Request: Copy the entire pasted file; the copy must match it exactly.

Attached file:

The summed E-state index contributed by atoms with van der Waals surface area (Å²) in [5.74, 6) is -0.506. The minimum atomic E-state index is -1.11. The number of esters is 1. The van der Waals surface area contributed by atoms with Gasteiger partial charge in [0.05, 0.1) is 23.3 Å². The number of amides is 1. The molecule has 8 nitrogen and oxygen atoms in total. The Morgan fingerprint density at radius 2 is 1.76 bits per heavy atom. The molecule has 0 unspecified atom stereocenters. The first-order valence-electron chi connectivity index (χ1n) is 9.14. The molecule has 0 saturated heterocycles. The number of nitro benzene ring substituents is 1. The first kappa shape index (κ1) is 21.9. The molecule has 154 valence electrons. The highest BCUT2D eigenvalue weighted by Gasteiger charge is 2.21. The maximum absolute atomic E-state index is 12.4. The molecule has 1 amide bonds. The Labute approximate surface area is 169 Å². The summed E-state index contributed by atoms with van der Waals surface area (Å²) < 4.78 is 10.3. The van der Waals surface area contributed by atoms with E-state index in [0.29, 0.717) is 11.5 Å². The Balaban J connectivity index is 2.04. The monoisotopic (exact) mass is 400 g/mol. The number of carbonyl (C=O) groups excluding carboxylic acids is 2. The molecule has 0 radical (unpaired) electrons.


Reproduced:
The summed E-state index contributed by atoms with van der Waals surface area (Å²) in [5.74, 6) is -0.506. The minimum atomic E-state index is -1.11. The number of esters is 1. The van der Waals surface area contributed by atoms with Gasteiger partial charge in [0.05, 0.1) is 23.3 Å². The number of amides is 1. The molecule has 8 nitrogen and oxygen atoms in total. The Morgan fingerprint density at radius 2 is 1.76 bits per heavy atom. The molecule has 0 unspecified atom stereocenters. The first-order valence-electron chi connectivity index (χ1n) is 9.14. The molecule has 0 saturated heterocycles. The number of nitro benzene ring substituents is 1. The first kappa shape index (κ1) is 21.9. The molecule has 154 valence electrons. The highest BCUT2D eigenvalue weighted by Gasteiger charge is 2.21. The maximum absolute atomic E-state index is 12.4. The molecule has 1 amide bonds. The Labute approximate surface area is 169 Å². The summed E-state index contributed by atoms with van der Waals surface area (Å²) < 4.78 is 10.3. The van der Waals surface area contributed by atoms with E-state index in [0.29, 0.717) is 11.5 Å². The Balaban J connectivity index is 2.04. The monoisotopic (exact) mass is 400 g/mol. The number of carbonyl (C=O) groups excluding carboxylic acids is 2. The molecule has 0 radical (unpaired) electrons.